Along with restoration, resilience and reconstruction, another “re” word has crept into New York’s options: retreat. Most modeling suggests that, while run-of-the-mill hurricanes may not become more common in coming years, climate change will indeed spawn ultra-destructive superstorms more frequently. Add giant storms to higher sea levels and it sure looks like Sandy represents not an isolated disaster, but an early salvo in climate change’s assault on our coastlines.
Knowing that places like the Rockaways lie in harm’s way, should we encourage people like Mary to reconstruct their homes at all? For decades, the federal government has been doing just that through its FEMA-administered National Flood Insurance Program, which provides money for people to rebuild in the wake of catastrophic flooding. And while this generosity is surely appreciated by communities, it has led to some truly shortsighted decisions. As the New York Times reported earlier this week, taxpayers have spent $80 million since 1979 reconstructing houses and bridges on Alabama’s tiny Dauphin Island -- even though it gets slammed by hurricanes about once every three years.
What’s more, the people living in the riskiest places don’t necessarily pay higher premiums. Since 1988, for example, Dauphin Island’s residents have received $72.2 million in flood relief, but paid out only $9.3 million. That’s why, whenever the nation is hit by particularly destructive events, such as Hurricane Katrina in 2005, the flood insurance program finds itself deeply in the red. And thanks to Sandy, 2012 will be the program’s worst year for claims since Katrina: by some estimates, the program now has to make up a shortfall of $7 billion.
Consequently, reforming, or even disbanding, the flood insurance program has become the rare cause célèbre capable of uniting environmentalists and libertarians. Groups like SmarterSafer.org advocate eliminating the subsidies that keep flood insurance premiums artificially low and creating actuarial tables for coastal areas that better reflect flood risk.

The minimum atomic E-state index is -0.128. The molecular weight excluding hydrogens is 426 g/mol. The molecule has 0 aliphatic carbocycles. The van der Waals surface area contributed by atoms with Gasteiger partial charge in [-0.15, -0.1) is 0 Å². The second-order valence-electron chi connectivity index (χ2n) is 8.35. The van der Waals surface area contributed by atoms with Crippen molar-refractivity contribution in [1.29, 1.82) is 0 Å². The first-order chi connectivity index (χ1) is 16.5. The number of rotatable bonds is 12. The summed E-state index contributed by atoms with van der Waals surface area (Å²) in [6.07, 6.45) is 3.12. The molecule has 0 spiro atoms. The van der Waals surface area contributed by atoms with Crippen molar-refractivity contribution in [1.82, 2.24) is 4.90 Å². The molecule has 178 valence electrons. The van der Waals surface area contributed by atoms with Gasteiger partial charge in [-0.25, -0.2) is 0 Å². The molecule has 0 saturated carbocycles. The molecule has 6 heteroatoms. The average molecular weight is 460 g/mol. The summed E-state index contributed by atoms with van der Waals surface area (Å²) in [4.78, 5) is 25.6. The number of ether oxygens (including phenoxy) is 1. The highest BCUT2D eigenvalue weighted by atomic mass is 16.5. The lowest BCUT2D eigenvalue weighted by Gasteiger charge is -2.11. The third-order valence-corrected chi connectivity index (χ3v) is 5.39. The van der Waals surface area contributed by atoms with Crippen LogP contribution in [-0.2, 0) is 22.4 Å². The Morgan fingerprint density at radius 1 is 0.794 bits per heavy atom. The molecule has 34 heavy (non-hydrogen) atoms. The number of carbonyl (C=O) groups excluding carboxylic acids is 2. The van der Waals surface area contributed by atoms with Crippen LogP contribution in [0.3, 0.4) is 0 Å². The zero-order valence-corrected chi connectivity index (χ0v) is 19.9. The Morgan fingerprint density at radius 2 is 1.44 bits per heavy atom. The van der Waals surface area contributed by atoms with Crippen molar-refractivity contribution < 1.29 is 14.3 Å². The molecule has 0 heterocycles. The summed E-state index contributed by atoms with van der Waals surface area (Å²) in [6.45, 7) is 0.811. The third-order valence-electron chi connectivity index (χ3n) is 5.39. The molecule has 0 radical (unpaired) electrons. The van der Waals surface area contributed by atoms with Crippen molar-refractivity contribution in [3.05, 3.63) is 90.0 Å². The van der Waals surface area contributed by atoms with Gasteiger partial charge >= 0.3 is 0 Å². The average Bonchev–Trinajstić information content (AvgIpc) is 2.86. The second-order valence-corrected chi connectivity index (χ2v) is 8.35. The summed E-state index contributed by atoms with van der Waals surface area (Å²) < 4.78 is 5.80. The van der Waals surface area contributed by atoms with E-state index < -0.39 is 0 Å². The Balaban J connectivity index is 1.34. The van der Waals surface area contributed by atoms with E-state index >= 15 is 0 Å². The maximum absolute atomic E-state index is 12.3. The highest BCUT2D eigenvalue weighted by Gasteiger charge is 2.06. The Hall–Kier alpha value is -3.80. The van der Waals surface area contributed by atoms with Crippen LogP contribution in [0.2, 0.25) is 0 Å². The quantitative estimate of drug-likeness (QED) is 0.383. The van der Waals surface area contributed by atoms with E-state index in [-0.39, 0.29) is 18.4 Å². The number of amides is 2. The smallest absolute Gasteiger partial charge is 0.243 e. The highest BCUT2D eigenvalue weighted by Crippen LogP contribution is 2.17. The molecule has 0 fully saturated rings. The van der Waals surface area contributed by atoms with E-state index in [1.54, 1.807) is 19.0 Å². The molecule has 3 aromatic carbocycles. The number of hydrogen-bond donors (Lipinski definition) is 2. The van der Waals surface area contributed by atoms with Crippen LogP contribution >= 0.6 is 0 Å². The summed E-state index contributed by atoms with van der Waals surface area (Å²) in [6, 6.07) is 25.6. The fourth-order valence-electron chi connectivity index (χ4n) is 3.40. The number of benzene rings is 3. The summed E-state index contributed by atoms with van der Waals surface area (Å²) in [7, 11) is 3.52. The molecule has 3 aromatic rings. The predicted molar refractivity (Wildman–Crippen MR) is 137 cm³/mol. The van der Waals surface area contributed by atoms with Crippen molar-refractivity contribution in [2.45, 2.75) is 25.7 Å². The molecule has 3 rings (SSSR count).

Of course, without the program’s largesse providing a backstop, lots of places, from the Outer Banks to parts of New Orleans to perhaps the Rockaways, would become virtually uninhabitable for all but the wealthiest homeowners. Private insurers perceive flood insurance as too risky to offer, and without insurance, it doesn’t make a whole lot of sense to build on unstable, wave-prone barrier islands. In the program's absence, a whole lot of people would have little choice but to retreat inland.
There’s no question that, if doing the same thing over and over and expecting different results is the definition of insanity, thoughtlessly rebuilding communities in low-lying coastal areas is certifiably nuts. The National Flood Insurance Program does need to be drastically reformed, and the perverse incentives it creates – the constant reconstruction of homes and buildings that are doomed from the instant that the first brick is laid – need to be eliminated. We need to change the way we conceptualize our relationship with the coast, to recognize its risks as clearly as we do its rewards. Inevitably, that will mean letting some places slip into the rising seas.
But take a look at a map of the United States, and you quickly start to wonder: if we’re going to discourage people from living near natural hazards, where, exactly, are they supposed to live? We’ve already established that much of the Southeast is too exposed to flooding to be habitable; ditto for the Mississippi floodplains. Sorry, Oklahoma: Tornado Alley is definitely condemned. Now that we’re experiencing hotter, drier summers and vast beetle kills, Colorado and the other mountain states lie squarely in a wildfire hot zone. And don’t feel too smug, Californians: if your house is on top of a fault line, you’ve got to relocate. Pretty much all that’s left is the Midwest … except, oh, right, this summer’s brutal droughts basically turned the Corn Belt into a natural disaster area.
As I watched Mary direct the volunteers scurrying about her ruined home, the resolve to rebuild already etched in her face, I wondered about the implications of abandoning the Rockaways and other regions. What hazard-free cities and states are willing accept thousands of de facto refugees? What cultural jewels will be lost if the Rockaways, and neighborhoods like it, are disbanded? And what will happen to the psyches of the Rockaways’ residents, many of them already among New York City’s poorest and most marginalized people, when they’re scattered to the winds? Who will take them in, and at what cost? Retreat may indeed be the only viable option for the Rockaways and other hazard-prone areas, but let's not push people from their neighborhoods glibly or hastily. Coastal communities are more than just drowning infrastructure.